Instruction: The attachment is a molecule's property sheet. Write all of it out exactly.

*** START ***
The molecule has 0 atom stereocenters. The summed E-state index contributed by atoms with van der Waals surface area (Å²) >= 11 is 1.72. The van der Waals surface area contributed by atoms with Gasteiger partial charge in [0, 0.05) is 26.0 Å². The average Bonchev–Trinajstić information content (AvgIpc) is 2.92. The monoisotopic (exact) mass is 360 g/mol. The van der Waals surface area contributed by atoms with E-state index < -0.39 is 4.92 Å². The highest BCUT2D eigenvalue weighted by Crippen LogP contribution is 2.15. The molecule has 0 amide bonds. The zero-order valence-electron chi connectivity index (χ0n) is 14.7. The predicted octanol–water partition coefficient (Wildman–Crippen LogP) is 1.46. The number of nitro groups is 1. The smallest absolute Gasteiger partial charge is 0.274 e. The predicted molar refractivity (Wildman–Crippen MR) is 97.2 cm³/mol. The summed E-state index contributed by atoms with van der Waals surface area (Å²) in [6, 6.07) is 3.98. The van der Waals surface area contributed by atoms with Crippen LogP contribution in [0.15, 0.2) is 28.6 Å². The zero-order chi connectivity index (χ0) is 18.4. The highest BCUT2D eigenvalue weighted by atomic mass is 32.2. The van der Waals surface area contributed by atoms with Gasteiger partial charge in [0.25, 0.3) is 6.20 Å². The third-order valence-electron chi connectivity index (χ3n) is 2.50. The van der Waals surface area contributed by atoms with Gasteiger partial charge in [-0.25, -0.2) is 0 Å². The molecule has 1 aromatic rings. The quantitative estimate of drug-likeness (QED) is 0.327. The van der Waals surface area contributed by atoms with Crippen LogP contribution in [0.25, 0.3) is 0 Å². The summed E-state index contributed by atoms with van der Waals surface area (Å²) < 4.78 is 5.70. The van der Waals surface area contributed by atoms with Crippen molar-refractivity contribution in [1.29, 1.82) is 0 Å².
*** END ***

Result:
The molecule has 0 atom stereocenters. The summed E-state index contributed by atoms with van der Waals surface area (Å²) >= 11 is 1.72. The van der Waals surface area contributed by atoms with Gasteiger partial charge in [0, 0.05) is 26.0 Å². The average Bonchev–Trinajstić information content (AvgIpc) is 2.92. The monoisotopic (exact) mass is 360 g/mol. The van der Waals surface area contributed by atoms with E-state index < -0.39 is 4.92 Å². The highest BCUT2D eigenvalue weighted by Crippen LogP contribution is 2.15. The molecule has 0 amide bonds. The zero-order valence-electron chi connectivity index (χ0n) is 14.7. The predicted octanol–water partition coefficient (Wildman–Crippen LogP) is 1.46. The number of nitro groups is 1. The smallest absolute Gasteiger partial charge is 0.274 e. The predicted molar refractivity (Wildman–Crippen MR) is 97.2 cm³/mol. The summed E-state index contributed by atoms with van der Waals surface area (Å²) in [6, 6.07) is 3.98. The van der Waals surface area contributed by atoms with Crippen LogP contribution in [0.15, 0.2) is 28.6 Å². The zero-order chi connectivity index (χ0) is 18.4. The highest BCUT2D eigenvalue weighted by atomic mass is 32.2. The van der Waals surface area contributed by atoms with Gasteiger partial charge in [0.25, 0.3) is 6.20 Å². The third-order valence-electron chi connectivity index (χ3n) is 2.50. The van der Waals surface area contributed by atoms with Gasteiger partial charge in [-0.25, -0.2) is 0 Å². The molecule has 1 aromatic rings. The quantitative estimate of drug-likeness (QED) is 0.327. The van der Waals surface area contributed by atoms with Crippen LogP contribution in [0.25, 0.3) is 0 Å². The summed E-state index contributed by atoms with van der Waals surface area (Å²) < 4.78 is 5.70. The van der Waals surface area contributed by atoms with Crippen molar-refractivity contribution in [1.29, 1.82) is 0 Å².